Lesser Water-parsnip can be erect to 80cm or decumbent, growing on runners in ditches, ponds, canals and muddy margins of slow-moving rivers. It is a perennial species that bears umbels of small, short-stalked white flowers. These umbels 3-6cm across) have 7-20 smooth rays and leafy bracts and bracteoles. A hairless plant, the stem is grooved. The blueish-green leaves (25cm long) are in pairs, are acutely teethed and pinnate, the lower leaves having 5-9 pairs of lobes. The stem of the basal leaves has a ring-mark or node. This is not a widespread species, being mainly found in the centre of Ireland and it is poisonous. It flowers from July to September and is a native species belonging to the Carrot or Apiaceae family.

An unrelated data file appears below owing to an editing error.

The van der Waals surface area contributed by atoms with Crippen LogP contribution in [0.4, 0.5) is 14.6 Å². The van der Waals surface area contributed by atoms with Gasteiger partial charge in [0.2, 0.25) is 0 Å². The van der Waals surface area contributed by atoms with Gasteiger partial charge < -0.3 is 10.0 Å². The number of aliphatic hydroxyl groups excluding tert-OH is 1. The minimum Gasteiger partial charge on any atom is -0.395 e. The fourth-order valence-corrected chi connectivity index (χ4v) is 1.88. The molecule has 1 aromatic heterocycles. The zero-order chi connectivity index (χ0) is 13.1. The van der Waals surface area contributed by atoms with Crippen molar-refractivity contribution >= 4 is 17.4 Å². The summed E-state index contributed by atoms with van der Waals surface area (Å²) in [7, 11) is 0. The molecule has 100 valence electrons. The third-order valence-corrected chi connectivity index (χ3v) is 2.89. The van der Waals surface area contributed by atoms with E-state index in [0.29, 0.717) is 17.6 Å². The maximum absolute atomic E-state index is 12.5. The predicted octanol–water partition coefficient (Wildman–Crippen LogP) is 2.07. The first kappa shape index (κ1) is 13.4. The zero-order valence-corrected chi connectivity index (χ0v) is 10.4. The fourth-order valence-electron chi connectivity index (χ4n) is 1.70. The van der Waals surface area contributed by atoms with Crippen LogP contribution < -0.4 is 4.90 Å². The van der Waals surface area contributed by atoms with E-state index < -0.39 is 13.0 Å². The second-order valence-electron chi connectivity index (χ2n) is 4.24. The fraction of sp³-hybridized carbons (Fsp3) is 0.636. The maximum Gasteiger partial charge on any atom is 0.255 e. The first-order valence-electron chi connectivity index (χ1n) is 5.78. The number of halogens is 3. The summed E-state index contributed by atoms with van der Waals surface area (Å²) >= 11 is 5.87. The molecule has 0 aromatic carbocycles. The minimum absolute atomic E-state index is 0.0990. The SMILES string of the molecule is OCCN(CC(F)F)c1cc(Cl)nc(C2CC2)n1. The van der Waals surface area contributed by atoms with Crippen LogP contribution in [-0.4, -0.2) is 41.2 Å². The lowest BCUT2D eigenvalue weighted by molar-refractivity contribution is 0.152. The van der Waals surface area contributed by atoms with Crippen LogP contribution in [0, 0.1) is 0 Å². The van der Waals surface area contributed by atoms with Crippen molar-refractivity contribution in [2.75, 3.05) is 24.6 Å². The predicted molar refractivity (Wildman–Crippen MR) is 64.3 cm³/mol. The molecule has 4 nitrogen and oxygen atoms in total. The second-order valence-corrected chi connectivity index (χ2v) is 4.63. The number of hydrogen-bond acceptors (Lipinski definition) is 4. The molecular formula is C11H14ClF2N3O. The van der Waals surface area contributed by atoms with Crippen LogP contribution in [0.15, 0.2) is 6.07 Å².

I was introduced to this species at an Apiaceae workshop at the National Biodiversity Data Centre which was given by Paul Green, BSBI Vice-county Recorder for Waterford and Wexford.
If you are satisfied you have correctly identified this plant, please submit your sighting to the National Biodiversity Data Centre